I am a writer in Fort Collins, Colorado. My writing on hubpages is based on a lifelong fascination with animals and nature.
Could you leave that face at home?
Kiki was my first parrot, a Sun Conure. She had a special bond with our entire family, so we wanted to spend a great deal of time with her. Unfortunately, there are some things that are simply difficult to do with our feather babies. Going out to eat and then to a movie, not going to happen. I'm sure she would have been on her best behavior, but a parrot's version of best behavior simply doesn't go over well in restaurants or theaters. The closest thing to a bird friendly mall was the local pet store, and honestly she tended to get bored. That left outdoor activities. During the long winters in Alaska, she stayed home most of the time, only really venturing out if she had to go to a vet appointment. The cold weather and icy roads often made it easier for us to stay at home as well, but summer in Alaska is beautiful, and there was no way we would leave her out of it.
Just one more reason for a good bird carrier.
The first thing we had to do when taking Kiki out with us was to make sure her environment was safe. Since having her riding on our shoulders in eagle country was a risk we never were compelled to take, in our case it meant getting a carrier that both kept her safe and allowed us freedom of movement while carrying it. The main safety points were to make sure she had somewhere solid to perch, either for hiking or for picnics, to make sure she had water, and to protect her from rain or mosquitoes if needed. We chose the Celltei pack with the stainless steel mesh to keep out the mosquitoes, but they are not the only game in town by any means. It's also important to remember that the carrier must be large enough for the bird you have, otherwise their excitement at seeing new things could lead to broken tail feathers. We used natural insect repellents when Kiki was with us to make sure that she wasn't exposed to the chemicals and although they do help somewhat, I'm fairly certain the stainless steel mesh did a better job.
What we learned.
There were a few things we learned that made hiking with Kiki a more enjoyable experience for her and for us. For one thing, if you are going to carry your birds carrier on your front, you can't see your feet. Pick a fairly smooth trail, and it's a good idea to have someone who can see their feet lead the way. Also, a cover on the top of the carrier is great for stopping rain provided it's coming straight down, but it doesn't help much if the wind is blowing. If you don't want a soaking wet bird glaring at you and sulking when you get home, it's a good idea to bring something that you can use to cover the sides in a pinch.. a towel worked out just fine for us and was easy to carry. Speaking of a wet bird, those bowls of water that are in the birdy backpacks, they work fine for small trips to the pet store, and even for picnics in the park but they splash when you are walking at a decent clip. You will want to either fit a drip style water bottle in the pack or you can fill the bowls with water heavy fruits and vegetables. We generally filled the bowls with watermelon, apples or small pieces of celery. It is important to remember to chop the celery finely if you use celery, and not to give them too much as the strings in the celery can cause blockages in large amounts.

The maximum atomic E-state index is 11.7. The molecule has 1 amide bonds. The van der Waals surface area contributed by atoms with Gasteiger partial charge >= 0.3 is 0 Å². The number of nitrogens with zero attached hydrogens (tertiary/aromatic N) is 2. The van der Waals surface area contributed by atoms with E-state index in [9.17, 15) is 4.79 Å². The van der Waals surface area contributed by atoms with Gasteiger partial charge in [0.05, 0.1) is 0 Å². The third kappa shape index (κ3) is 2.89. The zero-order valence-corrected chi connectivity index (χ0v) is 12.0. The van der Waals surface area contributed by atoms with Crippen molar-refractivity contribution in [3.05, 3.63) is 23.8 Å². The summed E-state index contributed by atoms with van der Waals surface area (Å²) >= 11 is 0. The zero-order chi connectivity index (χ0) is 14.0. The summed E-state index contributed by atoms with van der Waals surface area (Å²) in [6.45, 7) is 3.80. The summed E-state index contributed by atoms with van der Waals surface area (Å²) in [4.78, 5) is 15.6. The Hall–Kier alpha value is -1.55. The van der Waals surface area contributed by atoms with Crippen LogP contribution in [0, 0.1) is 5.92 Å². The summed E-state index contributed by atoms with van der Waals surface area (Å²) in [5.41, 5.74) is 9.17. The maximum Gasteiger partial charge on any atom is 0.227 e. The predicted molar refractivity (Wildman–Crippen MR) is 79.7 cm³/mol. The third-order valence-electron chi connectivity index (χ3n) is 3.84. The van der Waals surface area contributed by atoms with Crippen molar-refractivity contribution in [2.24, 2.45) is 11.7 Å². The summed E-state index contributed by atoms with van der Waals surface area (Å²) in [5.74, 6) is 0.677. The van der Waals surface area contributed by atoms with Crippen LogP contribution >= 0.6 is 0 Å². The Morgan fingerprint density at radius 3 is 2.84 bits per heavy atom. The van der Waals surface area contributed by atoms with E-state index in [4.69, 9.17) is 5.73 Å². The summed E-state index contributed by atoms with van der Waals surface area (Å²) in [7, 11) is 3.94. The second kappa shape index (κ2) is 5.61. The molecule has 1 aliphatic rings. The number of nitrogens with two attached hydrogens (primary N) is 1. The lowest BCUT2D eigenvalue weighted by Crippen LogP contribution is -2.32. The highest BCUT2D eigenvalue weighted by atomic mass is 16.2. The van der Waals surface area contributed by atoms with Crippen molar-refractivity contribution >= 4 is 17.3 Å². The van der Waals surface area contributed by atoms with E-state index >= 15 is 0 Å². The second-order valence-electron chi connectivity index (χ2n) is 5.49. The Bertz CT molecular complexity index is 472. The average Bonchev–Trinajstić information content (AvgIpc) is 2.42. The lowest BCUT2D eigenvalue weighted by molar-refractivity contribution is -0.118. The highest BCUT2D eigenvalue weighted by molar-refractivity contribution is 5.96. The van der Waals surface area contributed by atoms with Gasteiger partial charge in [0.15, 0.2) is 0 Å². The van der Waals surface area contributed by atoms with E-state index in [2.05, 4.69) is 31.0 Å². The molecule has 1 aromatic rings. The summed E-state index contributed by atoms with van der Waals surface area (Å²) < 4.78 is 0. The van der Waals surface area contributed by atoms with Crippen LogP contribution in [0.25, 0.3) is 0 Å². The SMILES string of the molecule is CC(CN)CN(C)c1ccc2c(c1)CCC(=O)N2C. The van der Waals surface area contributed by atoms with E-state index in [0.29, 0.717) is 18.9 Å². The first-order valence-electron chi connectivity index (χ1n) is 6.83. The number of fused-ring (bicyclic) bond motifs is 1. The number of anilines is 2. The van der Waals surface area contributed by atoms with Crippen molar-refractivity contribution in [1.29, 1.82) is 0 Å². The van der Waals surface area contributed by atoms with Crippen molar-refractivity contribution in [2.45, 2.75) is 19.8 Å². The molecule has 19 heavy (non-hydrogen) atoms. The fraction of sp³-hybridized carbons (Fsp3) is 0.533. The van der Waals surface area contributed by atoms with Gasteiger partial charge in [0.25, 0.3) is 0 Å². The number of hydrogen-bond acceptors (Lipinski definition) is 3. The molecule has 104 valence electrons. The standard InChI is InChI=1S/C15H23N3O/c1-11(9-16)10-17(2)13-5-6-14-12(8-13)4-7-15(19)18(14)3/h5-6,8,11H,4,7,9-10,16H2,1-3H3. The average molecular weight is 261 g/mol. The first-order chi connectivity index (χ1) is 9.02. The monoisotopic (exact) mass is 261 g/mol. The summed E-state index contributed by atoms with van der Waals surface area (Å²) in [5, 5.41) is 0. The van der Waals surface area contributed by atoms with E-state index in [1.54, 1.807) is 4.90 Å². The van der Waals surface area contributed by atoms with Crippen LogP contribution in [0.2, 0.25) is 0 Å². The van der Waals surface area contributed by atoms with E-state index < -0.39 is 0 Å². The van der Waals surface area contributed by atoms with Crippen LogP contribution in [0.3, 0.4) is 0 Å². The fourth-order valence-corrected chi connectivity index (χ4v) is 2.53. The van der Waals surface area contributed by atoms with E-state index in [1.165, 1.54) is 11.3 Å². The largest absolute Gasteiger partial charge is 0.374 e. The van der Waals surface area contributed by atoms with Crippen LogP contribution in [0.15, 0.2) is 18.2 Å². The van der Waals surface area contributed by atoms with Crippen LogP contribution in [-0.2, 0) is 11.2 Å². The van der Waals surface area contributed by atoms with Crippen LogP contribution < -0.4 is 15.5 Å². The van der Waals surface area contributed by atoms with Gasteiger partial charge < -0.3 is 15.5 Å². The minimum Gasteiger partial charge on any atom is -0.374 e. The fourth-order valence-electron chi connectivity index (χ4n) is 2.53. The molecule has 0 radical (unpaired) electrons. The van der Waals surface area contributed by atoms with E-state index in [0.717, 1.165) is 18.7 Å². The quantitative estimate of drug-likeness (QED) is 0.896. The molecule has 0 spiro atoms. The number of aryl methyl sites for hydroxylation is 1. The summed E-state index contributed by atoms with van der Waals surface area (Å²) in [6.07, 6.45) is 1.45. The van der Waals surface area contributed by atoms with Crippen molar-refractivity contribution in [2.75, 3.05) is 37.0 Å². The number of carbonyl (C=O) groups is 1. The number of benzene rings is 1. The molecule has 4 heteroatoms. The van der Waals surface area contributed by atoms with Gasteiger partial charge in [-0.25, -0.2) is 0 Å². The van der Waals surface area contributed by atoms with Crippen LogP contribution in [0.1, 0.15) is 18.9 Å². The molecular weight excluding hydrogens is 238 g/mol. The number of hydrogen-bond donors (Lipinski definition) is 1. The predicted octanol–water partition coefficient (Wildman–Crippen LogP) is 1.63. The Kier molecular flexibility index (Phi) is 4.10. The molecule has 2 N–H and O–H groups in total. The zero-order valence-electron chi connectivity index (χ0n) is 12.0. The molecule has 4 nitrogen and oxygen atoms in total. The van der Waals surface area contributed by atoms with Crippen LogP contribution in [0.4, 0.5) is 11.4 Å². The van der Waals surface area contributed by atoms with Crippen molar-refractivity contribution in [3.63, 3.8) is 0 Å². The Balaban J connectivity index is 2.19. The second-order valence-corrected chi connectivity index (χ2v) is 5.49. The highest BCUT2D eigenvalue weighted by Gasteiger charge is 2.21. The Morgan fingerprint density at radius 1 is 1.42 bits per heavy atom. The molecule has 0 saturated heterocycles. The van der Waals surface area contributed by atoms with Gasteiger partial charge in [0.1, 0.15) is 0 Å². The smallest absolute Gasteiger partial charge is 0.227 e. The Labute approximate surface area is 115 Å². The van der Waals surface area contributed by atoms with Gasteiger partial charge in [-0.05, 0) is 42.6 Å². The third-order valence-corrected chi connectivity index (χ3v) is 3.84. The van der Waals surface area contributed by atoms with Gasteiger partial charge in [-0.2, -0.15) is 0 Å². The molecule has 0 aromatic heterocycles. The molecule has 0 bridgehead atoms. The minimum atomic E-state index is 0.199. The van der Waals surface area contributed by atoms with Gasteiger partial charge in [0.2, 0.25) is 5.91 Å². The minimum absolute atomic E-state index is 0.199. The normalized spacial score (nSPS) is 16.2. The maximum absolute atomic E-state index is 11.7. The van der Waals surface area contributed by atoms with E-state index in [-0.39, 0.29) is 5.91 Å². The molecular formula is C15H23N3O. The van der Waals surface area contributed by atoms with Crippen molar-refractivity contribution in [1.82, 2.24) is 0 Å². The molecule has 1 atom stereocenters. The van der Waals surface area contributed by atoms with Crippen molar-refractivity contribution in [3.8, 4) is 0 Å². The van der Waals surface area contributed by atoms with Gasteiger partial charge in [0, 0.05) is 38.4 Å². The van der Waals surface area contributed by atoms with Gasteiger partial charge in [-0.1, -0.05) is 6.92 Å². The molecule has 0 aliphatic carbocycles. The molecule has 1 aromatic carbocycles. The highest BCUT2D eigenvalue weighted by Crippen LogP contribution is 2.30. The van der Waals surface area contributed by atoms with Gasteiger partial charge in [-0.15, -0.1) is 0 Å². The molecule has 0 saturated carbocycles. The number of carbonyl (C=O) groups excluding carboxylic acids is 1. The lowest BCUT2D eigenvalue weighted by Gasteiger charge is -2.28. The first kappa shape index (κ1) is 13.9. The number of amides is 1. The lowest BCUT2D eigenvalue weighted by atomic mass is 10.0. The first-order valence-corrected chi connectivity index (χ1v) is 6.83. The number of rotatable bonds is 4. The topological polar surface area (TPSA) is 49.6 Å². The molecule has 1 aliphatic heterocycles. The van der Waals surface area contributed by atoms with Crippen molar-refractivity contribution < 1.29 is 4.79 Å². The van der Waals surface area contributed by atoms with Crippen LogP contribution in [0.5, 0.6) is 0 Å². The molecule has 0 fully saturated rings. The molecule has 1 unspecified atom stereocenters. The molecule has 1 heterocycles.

Kiki's favorite hiking destination near Anchorage
It turned out to be one of her favorite activities. Picnics were fun, especially if nuts were involved, but no food was needed to get her excited if we wanted to take a short hike. She loved seeing the green trees and the flowers, and unlike us, she was well protected from the mosquitoes. She absolutely loved the opportunity to hear all of the birds in the forest, and copy their calls as well.
© 2015 Penny Leigh Sebring
Penny Leigh Sebring (author) from Fort Collins on January 08, 2019:
She certainly enjoyed herself, and made it more pleasant for everyone along!
Penny Leigh Sebring (author) from Fort Collins on August 17, 2018:
Robie, It's easiest if you start out when they are young, but even a skittish older bird can learn to enjoy the outdoors safely if it's taken slowly!
Robie Benve from Ohio on August 15, 2018:
Wow, taking a parrot hiking, you are brave. I never thought about bring a caged pet on a hike, something new to consider. Thanks for all the tips.
Penny Leigh Sebring (author) from Fort Collins on September 06, 2017:
We were in Alaska at the time so we had Bald Eagles in the area, plus a night outside even in the summer was too cold for a tropical bird. It would have been nice to have been able to let her fly free more though!
Mary Wickison from Brazil on September 06, 2017:
I never knew those bird cage/packs existed, what a great idea.
I used to have a cactus (Caatinga) parakeet which was a free flying one. He would come with me in the garden riding on my wheelbarrow. He would often fly over to my neighbors and then return home to his cage to roost.
Although we have hawks and Caracaras we have only seen one pigeon aerially attacked.
Like Dr. Mark says, birds here in Brazil don't have a lot of predators other than man, snakes, and cats.
I like the idea of that carrier though for areas where there is a problem.
Linda Crampton from British Columbia, Canada on September 30, 2016:
I love the fact that Kiki had so much fun while you hiked. Thanks for sharing your experience. This is a useful article for bird owners.
Dr Mark from The Atlantic Rain Forest, Brazil on August 20, 2016:
Great information, Penny. She sounds like a lucky bird. I am able to take my birds for a walk on the beach without worrying about predators, but that carrying cage looks like a great solution for hiking in more dangerous areas.